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The natural history of cartilage defects in people with knee osteoarthritis


Davis-Tuck, ML and Wluka, AE and Wang, Y and Teichtahl, AJ and Jones, G and Ding, C and Cicuttini, FM, The natural history of cartilage defects in people with knee osteoarthritis, Osteoarthritis and Cartilage, 16, (3) pp. 337-342. ISSN 1063-4584 (2008) [Refereed Article]

DOI: doi:10.1016/j.joca.2007.07.005


Objectives: Cartilage defects are highly prevalent in subjects with knee osteoarthritis (OA). Although they are associated with increased cartilage loss and joint replacement, there is little data on the natural history of cartilage defects. The aim of this study was to examine the progression of cartilage defects over 2 years in people with knee OA and to identify factors associated with progression. Methods: One hundred and seventeen subjects with OA underwent magnetic resonance imaging of their dominant knee at baseline and follow-up. Cartilage defects were scored (0-4) at four sites. Bone size of the medial and lateral tibial plateau was determined. Height, weight, body mass index and physical activity were measured by standard protocols. Results: The mean cartilage defect score increased significantly over the 2-year study period in all tibiofemoral compartments (all P < 0.001), except the lateral tibial compartment with age and tibial plateau bone area at baseline being predictors of progression. However, there was heterogeneity with 81% progressing at any site, 15% remaining stable and 4% decreasing. Conclusion: Over 2 years, cartilage defects tend to progress in people with symptomatic OA, with only a small percentage decreasing in severity. Increasing age and increased bone area are risk factors for progression. Interventions aimed at preventing cartilage defects from occurring and reducing their severity may result in a reduction in the severity of OA, by reducing loss of articular cartilage and subsequent requirement for knee joint replacement. © 2007 Osteoarthritis Research Society International.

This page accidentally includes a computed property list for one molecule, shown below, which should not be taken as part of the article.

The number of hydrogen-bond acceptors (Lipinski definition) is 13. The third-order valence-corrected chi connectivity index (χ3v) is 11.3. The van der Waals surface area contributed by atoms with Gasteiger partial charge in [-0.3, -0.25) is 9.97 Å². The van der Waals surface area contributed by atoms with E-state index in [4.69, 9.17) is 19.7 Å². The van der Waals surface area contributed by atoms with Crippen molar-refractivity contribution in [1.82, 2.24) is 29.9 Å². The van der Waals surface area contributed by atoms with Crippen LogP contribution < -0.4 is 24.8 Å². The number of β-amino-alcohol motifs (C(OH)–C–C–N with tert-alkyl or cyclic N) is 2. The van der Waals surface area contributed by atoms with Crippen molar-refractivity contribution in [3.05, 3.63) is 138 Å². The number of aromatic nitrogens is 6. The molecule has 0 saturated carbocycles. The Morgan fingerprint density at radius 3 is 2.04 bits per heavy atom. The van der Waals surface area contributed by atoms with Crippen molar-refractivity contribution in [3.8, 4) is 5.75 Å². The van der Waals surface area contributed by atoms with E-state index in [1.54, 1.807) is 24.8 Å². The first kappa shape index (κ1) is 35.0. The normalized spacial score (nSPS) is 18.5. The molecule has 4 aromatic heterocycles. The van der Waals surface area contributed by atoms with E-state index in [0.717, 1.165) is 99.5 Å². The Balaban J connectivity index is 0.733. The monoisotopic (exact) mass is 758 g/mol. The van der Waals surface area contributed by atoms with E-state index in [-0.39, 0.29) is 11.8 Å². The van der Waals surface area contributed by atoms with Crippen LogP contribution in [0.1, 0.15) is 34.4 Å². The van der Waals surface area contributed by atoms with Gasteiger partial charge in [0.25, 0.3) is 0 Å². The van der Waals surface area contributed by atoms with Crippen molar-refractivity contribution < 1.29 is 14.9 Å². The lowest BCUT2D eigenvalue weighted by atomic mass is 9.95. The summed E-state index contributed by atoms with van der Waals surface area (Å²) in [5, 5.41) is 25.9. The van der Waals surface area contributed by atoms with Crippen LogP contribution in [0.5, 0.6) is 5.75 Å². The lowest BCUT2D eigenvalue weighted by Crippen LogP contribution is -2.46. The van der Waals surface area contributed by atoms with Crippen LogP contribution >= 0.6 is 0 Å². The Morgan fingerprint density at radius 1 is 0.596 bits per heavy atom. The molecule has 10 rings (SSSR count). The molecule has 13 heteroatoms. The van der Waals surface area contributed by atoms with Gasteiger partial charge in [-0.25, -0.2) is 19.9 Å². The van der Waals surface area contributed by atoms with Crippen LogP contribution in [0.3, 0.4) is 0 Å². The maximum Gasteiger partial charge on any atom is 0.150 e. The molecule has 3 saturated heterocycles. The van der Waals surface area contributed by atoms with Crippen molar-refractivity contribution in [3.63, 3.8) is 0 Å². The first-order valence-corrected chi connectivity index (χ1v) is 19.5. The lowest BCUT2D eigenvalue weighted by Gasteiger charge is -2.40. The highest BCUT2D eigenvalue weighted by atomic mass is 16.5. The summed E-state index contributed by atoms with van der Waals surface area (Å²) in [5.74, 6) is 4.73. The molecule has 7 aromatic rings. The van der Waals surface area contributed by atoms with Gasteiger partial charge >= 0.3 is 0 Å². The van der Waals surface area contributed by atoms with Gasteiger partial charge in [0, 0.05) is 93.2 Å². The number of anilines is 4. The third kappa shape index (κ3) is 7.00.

Item Details

Item Type:Refereed Article
Research Division:Biomedical and Clinical Sciences
Research Group:Clinical sciences
Research Field:Rheumatology and arthritis
Objective Division:Health
Objective Group:Clinical health
Objective Field:Clinical health not elsewhere classified
UTAS Author:Jones, G (Professor Graeme Jones)
UTAS Author:Ding, C (Professor Chang-Hai Ding)
ID Code:53936
Year Published:2008
Deposited By:Menzies Institute for Medical Research
Deposited On:2009-01-28
Last Modified:2009-05-28

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